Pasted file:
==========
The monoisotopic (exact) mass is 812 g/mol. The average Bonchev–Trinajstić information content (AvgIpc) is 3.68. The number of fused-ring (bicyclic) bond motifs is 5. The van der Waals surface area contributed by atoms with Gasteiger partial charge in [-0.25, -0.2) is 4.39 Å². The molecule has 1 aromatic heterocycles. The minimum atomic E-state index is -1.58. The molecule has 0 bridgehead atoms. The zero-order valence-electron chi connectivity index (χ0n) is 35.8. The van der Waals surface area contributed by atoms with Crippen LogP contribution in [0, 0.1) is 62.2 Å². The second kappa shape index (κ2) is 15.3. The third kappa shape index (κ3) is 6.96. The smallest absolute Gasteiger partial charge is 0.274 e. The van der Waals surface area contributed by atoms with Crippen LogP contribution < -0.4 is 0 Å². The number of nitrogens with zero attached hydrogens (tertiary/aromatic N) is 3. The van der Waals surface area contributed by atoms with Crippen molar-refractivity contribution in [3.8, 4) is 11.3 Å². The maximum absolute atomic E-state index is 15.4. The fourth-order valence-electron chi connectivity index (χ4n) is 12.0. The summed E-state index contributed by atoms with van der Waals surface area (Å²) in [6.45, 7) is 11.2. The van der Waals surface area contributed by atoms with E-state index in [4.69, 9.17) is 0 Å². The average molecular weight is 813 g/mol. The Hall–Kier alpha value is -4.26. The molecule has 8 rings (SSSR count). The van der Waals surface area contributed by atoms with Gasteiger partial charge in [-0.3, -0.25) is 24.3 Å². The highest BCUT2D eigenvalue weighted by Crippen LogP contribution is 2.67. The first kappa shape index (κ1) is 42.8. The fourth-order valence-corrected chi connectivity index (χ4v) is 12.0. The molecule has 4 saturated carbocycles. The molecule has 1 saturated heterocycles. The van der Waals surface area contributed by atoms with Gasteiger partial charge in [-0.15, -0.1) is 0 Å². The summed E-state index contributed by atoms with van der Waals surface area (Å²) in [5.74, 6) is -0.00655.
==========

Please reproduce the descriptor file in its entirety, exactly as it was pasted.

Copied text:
The monoisotopic (exact) mass is 812 g/mol. The average Bonchev–Trinajstić information content (AvgIpc) is 3.68. The number of fused-ring (bicyclic) bond motifs is 5. The van der Waals surface area contributed by atoms with Gasteiger partial charge in [-0.25, -0.2) is 4.39 Å². The molecule has 1 aromatic heterocycles. The minimum atomic E-state index is -1.58. The molecule has 0 bridgehead atoms. The zero-order valence-electron chi connectivity index (χ0n) is 35.8. The van der Waals surface area contributed by atoms with Crippen LogP contribution in [0, 0.1) is 62.2 Å². The second kappa shape index (κ2) is 15.3. The third kappa shape index (κ3) is 6.96. The smallest absolute Gasteiger partial charge is 0.274 e. The van der Waals surface area contributed by atoms with Crippen LogP contribution < -0.4 is 0 Å². The number of nitrogens with zero attached hydrogens (tertiary/aromatic N) is 3. The van der Waals surface area contributed by atoms with Crippen molar-refractivity contribution in [3.8, 4) is 11.3 Å². The maximum absolute atomic E-state index is 15.4. The fourth-order valence-electron chi connectivity index (χ4n) is 12.0. The summed E-state index contributed by atoms with van der Waals surface area (Å²) in [6.45, 7) is 11.2. The van der Waals surface area contributed by atoms with E-state index in [4.69, 9.17) is 0 Å². The average molecular weight is 813 g/mol. The Hall–Kier alpha value is -4.26. The molecule has 8 rings (SSSR count). The van der Waals surface area contributed by atoms with Gasteiger partial charge in [-0.3, -0.25) is 24.3 Å². The highest BCUT2D eigenvalue weighted by Crippen LogP contribution is 2.67. The first kappa shape index (κ1) is 42.8. The fourth-order valence-corrected chi connectivity index (χ4v) is 12.0. The molecule has 4 saturated carbocycles. The molecule has 1 saturated heterocycles. The van der Waals surface area contributed by atoms with Gasteiger partial charge in [-0.15, -0.1) is 0 Å². The summed E-state index contributed by atoms with van der Waals surface area (Å²) in [5.74, 6) is -0.00655.